It's a common movie plot: the school bully, the victims take a stand, and often a happy ending.
Outside of the movies, bullying is more far-reaching and often involves parents, children, school officials, professionals and the community at large.
Amity Noltemeyer, school psychologist with the Trumbull County Educational Service Center, said that bullying at school is more likely to happen in settings with less structure and close supervision, such as recess, lunch, or on the way to and from school.
Chad Ries, an English teacher for Niles City Schools, said he rarely encounters bullying in his classroom.
"There have been tense moments,'' Ries said. ''Once there was a verbal altercation, but they were not the result of bullying. If discipline is maintained in a classroom, the chances of bullying are greatly reduced."
However, he said, "Teachers and administrators should keep their ears and eyes open for instances of bullying that may be happening outside their classes as well and keep on top of it before it becomes too much of an issue."
Causes of bullying
Bullies are often insecure, lonely people
Want to be accepted by the crowd
Aggressive personalities are more likely to turn into bullies
Home environment - excessive exposure to violence (televised and real)
What parents can do
Teach coping skills
communication with students
Help students practice
responses that are able to diffuse bullying
Urge them to talk with someone
Monitor children on cell phone and computers (cyberbullying)
Encourage students to become active in school organizations
What students can do
Learn coping skills
Get active in school organizations or activities
What schools can do
Encourage teachers to be vigilant
Encourage communication if someone is being bullied or witnesses bullying
Cultivate an environment that promotes acceptance and diversity
"I suppose counseling students and raising awareness at the elementary level might also help in preventing bullying," Ries said. "If people were nicer to each other and more accepting of others, bullying would never be an issue."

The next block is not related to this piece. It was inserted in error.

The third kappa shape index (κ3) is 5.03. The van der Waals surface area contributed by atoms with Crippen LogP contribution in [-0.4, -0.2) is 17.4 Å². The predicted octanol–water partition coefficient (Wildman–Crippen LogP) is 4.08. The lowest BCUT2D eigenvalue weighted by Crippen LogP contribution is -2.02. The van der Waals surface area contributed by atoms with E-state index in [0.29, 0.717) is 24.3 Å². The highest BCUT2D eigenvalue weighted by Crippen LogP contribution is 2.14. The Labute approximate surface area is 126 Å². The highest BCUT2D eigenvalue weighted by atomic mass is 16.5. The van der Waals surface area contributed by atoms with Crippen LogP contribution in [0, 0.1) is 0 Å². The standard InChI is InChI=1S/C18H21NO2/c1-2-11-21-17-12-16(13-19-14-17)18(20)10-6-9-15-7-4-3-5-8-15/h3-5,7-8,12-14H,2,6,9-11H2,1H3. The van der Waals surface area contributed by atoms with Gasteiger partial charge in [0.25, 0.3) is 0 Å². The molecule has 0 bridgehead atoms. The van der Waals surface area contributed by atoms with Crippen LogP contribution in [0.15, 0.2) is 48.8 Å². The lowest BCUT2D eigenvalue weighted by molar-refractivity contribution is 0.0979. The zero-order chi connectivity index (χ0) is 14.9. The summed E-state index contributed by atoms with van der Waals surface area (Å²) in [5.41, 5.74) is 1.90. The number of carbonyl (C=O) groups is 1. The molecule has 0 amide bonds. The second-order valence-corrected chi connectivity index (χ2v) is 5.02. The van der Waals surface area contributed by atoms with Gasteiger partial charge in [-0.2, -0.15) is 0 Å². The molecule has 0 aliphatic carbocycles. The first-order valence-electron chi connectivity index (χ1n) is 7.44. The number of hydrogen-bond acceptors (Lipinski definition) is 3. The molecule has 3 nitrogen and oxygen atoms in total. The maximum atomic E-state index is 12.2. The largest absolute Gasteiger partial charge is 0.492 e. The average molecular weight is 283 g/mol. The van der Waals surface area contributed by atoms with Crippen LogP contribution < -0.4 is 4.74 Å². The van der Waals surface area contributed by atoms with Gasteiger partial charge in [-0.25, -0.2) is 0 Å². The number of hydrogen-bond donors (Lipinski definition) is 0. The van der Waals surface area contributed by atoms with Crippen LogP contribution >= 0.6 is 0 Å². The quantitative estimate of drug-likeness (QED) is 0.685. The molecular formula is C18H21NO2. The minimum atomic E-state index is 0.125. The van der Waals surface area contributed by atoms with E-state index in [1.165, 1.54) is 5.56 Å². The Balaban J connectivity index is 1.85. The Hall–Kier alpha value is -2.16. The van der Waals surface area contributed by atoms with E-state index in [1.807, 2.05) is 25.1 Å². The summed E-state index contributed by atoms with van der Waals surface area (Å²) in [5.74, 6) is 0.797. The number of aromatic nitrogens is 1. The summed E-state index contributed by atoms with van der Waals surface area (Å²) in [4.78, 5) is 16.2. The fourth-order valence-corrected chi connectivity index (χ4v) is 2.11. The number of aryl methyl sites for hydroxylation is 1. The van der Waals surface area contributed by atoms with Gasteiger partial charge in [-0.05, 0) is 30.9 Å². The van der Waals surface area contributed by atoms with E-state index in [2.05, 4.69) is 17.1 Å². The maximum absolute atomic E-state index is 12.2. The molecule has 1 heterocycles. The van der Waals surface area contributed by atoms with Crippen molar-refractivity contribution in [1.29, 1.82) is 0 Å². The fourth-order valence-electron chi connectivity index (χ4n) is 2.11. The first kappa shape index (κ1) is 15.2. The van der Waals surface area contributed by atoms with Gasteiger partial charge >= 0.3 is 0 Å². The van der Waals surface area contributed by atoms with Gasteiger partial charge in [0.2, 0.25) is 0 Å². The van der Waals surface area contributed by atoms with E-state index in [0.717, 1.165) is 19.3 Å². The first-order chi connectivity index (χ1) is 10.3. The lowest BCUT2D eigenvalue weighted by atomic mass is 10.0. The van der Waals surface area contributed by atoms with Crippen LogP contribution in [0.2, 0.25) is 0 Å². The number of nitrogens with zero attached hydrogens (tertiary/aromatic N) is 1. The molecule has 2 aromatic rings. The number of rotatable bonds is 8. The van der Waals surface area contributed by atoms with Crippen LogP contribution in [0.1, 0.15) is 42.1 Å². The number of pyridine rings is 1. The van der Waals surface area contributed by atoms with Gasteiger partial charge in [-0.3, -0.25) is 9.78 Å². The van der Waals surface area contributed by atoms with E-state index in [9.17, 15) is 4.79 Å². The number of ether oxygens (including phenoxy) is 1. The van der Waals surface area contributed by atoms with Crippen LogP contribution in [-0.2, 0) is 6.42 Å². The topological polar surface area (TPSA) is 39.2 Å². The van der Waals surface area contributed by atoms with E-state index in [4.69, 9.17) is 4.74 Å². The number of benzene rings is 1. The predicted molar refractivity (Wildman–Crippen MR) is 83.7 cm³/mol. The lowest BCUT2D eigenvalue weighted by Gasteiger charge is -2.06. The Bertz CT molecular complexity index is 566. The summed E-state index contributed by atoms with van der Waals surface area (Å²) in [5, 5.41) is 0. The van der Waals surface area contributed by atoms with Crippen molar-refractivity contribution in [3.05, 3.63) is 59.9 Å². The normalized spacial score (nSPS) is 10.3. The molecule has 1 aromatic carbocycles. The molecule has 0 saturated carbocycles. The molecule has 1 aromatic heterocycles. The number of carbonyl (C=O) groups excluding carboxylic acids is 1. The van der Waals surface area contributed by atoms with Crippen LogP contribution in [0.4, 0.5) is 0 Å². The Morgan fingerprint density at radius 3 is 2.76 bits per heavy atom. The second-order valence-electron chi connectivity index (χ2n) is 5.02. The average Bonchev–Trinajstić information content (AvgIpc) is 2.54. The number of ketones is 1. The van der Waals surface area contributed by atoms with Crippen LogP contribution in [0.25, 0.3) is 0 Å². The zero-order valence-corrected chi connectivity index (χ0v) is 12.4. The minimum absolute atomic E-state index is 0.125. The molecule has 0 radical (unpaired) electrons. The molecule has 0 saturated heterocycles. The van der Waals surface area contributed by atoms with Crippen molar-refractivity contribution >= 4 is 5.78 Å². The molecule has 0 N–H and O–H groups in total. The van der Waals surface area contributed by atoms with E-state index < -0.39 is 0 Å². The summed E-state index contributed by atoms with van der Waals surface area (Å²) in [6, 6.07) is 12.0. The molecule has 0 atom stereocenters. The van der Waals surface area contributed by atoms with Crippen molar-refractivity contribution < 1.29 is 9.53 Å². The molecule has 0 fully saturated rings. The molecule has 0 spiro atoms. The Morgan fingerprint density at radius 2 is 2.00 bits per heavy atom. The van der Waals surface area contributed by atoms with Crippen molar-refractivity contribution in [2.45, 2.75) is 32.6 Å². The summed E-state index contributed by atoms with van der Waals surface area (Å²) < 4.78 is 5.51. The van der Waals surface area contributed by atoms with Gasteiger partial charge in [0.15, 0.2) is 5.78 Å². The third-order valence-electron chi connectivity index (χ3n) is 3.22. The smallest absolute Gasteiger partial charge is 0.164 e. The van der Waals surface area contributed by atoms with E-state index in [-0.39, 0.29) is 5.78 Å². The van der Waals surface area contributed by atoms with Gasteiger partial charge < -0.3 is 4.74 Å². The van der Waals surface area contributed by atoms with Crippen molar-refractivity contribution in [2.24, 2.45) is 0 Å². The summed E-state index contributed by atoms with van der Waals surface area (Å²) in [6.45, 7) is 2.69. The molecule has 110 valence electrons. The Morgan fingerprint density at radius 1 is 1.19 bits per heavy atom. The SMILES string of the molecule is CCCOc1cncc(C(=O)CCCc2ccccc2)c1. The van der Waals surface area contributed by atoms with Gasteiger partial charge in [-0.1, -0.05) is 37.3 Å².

Since much bullying takes place away from school, parents should take a proactive approach. Communication is key. Dori MacMillan, school psychologist for Niles City Schools, suggests that parents observe the ways that their children handle decision-making, rules, responsibilities and authority. Be aware of how they relate to friends and how they cope with peer pressure.
Parents also should remain active in the child's life and continue to serve as positive role models by avoiding put-downs, modeling relationships based on trust and respect and acknowledging diversity.
Noltemeyer said, "If you suspect your child is being bullied, talk openly with your child to find out more about the bullying. Make sure not to dismiss your child's concerns as a normal part of childhood ... the issue is likely very real and painful for the child.
''If the bullying issue is occurring at school, work together with school staff to address the issue. A good place to start might be talking with the child's teacher, principal, school psychologist or school counselor.
''You also work with your child on social skills and can role play methods with your child for addressing and stopping bullying. It's also important that your child continue to have positive peer interactions, so you may want to seek out community groups or activities that can facilitate this," Noltemeyer said.
"It is important to distinguish between teasing or name calling and bullying. Most children experience teasing from time to time, and it can often be handled without adult intervention. For example, children who are teased can be taught strategies for deflecting teasing or communicating assertively.
''Bullying, however, occurs when a child is repeatedly harmed either physically or psychologically by another student or group of students who are perceived as more powerful," Noltemeyer said.
The issue is not so simple as mean kids versus nice kids, she said.
"Sometimes children bully because they are victims of bullying or have emotional problems themselves, so it is important to allow the child to talk about these issues in a nonaccusatory discussion," she said. "If there do appear to be emotional or mental health issues at hand, parents may need to reach out for help by contacting a mental health professional specializing in these issues."
For help getting the child on the right track, "Parents should consider whether their child might be modeling aggressive or punitive behaviors observed in the home," Noltemeyer said.
"If parents use extremely harsh discipline, react negatively to others, or allow aggressive behaviors in the home, these should be addressed to create a more positive home environment. Parents of bullies should ensure that their child clearly understands what behaviors are acceptable and unacceptable.
''Furthermore, these parents need to establish and enforce clear rules for behavior. Appropriate consequences for violating the rules and reinforcement for behaving appropriately should be created and enforced consistently. Parents of bullies may also need to ensure greater supervision of their child than other parents.
"Bullying has been given much more attention in recent years as research continues to uncover its effects and prevalence," Noltemeyer said. "We now realize that bullying is not just a normal part of growing up, but a serious issue that needs to be addressed."